The last time I saw my grandmother, she looked at me concerned and said, “Can I offer you a monetary amount to lose weight?” I was stunned. I told her that I was happy and healthy, and that’s what should matter. But on the inside, I was questioning whether I was happy.
How could I be happy when people were constantly telling me I wasn’t good enough in some aspect, even since I was little? When I was eight, I cried to my mother because I was 80 pounds. When I was in middle school, the boys called me thunder thighs.
To be clear, I am average weight on every index. Society considers me “thick,” whatever that means. I am perfectly healthy. I have days when I hate my body, and I realize it’s because of people that have told me repeatedly in nonchalant ways that I fat.
I am told by society that I am overweight, yet I am healthy. Since I was young, I treated myself as though I was some lesser individual just because I had bigger thighs than the rest of the girls around me. It has taken years to undo what I grew up to believe. Imagine what children and teens growing up would be capable of if they never felt the pressure to be thin. It goes deeper than the urge to have washboard abs and look good in a bikini. It has to do with confidence. These kids are being told that they aren’t good enough because of the way they look. Because they aren’t addicted to working out. Because they like eating delicious food. And what’s the point in delicious food existing if you’re supposed to feel guilty eating it?
Here’s the thing, there are worse things to be than fat. Why am I so concerned with a number on a scale and extra skin on my body? I could be ignorant. I could see everyone as lesser than me if they didn’t look like me. I could be unintelligent. I could have no drive or passion in life, and throw my life away to live in my own little world. We should be less jealous of those with ultra-speed metabolisms, and more jealous of those with doctorates.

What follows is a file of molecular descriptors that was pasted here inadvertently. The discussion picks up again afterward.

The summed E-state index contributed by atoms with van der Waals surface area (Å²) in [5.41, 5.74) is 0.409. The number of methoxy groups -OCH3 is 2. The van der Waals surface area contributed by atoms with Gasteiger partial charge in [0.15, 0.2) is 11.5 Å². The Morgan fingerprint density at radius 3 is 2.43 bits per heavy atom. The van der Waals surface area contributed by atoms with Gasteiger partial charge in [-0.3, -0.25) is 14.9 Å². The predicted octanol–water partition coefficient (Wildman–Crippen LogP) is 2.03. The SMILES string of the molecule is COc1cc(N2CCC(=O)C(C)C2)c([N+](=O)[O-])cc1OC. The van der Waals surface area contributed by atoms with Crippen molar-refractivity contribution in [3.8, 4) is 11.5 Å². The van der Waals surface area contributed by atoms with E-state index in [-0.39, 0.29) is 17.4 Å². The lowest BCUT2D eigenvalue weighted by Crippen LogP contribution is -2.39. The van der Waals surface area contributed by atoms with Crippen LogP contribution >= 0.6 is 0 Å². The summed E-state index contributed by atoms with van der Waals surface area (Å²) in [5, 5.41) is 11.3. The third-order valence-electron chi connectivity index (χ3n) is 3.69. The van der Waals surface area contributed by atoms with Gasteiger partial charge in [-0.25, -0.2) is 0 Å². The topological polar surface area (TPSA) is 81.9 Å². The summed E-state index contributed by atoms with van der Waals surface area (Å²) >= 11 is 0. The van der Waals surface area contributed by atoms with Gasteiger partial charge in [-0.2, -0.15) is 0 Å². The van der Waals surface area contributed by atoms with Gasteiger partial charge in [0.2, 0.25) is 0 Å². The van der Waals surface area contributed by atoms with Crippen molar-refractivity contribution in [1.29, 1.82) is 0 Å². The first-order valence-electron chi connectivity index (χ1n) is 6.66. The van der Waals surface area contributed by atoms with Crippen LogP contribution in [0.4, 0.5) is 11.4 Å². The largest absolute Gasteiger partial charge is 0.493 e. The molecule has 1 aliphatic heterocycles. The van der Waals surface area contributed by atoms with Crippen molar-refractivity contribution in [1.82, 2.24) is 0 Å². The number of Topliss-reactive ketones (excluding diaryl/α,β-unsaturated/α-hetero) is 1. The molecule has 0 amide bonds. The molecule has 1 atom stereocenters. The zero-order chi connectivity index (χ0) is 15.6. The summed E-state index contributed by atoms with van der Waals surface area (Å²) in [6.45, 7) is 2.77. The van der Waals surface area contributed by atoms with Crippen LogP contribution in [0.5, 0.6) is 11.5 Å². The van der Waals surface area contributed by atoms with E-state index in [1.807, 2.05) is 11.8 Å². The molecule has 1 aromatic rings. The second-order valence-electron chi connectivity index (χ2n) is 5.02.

With confidence, kids believe they are capable of anything and in fact, they are! They can be their generation’s best president, the head of a charitable non-profit or the scientist who finds a cure for cancer. Tell them they don’t look up to par, and you crush that. Tell them they weigh too much, and they’ll believe that the only thing that matters is the number on a scale. They will believe the only important factor in life is how we look, and that is all they will aim for.
I don’t want to hear about overweight women who “find” their confidence. Of course, I’m happy for them, but why did they have to find it? Why could we not have been born with it? It’s because society tells us you can’t be fat and be successful. Instead, encourage everyone to embrace their confidence from the beginning. We are so much more than a number on a scale and a size on a rack. We are intelligent, thoughtful, passionate people. You can be all that and overweight.
Originally published on www.theodysseyonline.com | March 14, 2016